Moses Masiye
February 23, 2015

Conservation agriculture experts carrying out a research to find a type of farming that would suit climate change in southern Africa have recommended conservation agriculture as the solution to environmental hazards the countries are facing.

Dr. Christian Thierfelder an expert working for International maize and wheat improvement center (CIMMYT) said in Malawi for example, crops like maize grown under conservation agriculture stood the wrath of dry spells and the floods, than those grown under conventional.

Dr. Thierfelder suggested that if many farmers keep on adopting the intervention, Malawi and other countries in Southern Africa would be food secure.

He says though it takes some time to come up with results of a scientific research, indications already show that farmers who have adopted conservation farming have managed to harvest enough food in times of dry spells as compared to those who still cling to conventional farming.

“Farmers are able to choose the crops and methods suitable for their areas after comparing the crop stand in the trial fields where CIMMYT is carrying out the research,” said Thierfelder after appreciating the research work in Malawi.

Halima Bwanali, a small holder farmer of Chimatiro village in Malawi’s Balaka district says the district has been receiving inadequate rains over the past three years, but she managed to harvest enough as compared to those who did not go for conservation agriculture.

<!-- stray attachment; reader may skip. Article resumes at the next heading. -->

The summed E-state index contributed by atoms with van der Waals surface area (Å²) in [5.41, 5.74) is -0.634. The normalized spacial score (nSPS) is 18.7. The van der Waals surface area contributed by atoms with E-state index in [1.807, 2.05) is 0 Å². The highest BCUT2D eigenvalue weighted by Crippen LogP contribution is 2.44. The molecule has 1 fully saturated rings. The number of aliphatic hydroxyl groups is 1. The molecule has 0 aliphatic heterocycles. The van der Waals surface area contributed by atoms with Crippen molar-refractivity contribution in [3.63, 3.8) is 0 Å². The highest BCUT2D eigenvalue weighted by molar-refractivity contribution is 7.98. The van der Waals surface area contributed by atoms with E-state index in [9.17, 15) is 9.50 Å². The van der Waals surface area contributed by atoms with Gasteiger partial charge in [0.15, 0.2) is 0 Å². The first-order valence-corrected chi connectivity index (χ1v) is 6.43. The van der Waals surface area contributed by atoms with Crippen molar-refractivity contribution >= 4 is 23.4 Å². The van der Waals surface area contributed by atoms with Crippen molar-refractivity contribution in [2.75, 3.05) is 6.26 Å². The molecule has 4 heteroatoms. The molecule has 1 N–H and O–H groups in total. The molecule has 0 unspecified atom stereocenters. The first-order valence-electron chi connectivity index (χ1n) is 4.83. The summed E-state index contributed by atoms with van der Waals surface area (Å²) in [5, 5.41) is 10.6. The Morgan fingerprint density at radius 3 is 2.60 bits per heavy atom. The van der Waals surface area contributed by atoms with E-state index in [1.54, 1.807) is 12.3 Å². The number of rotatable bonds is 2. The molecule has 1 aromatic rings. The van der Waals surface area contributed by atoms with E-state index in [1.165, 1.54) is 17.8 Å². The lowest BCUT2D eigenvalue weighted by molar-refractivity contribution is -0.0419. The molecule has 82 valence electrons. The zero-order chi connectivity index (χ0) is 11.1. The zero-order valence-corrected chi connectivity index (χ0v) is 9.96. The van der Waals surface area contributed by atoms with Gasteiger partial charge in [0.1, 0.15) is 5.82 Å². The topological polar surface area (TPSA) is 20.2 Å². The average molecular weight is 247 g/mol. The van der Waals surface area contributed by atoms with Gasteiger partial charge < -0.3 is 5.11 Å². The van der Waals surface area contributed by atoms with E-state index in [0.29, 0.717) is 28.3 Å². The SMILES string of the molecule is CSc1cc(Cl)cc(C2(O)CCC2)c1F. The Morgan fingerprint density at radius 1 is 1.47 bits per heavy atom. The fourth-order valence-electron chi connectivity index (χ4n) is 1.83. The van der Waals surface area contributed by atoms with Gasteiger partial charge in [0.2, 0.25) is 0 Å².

Malawi’s conservation agriculture specialist Mphatso Gama said many farmers are now adopting the techniques showcased in the trial fields that mostly promote ground cover, crop rotation and planting without making ridges among others.

Gama said:- “Over 50 thousand farmers have adopted conservation agriculture through the trial sites in Malawi’s nine districts, and believe many others have done relatively so elsewhere across the country.”

The effects of climate change have affected food security in many countries, Malawi inclusive.

International maize and wheat improvement center (CIMMYT) in collaboration with total land care and the ministry of agriculture has for the past three years been carrying out a research on new farming techniques that would do better amid effects of climate change.

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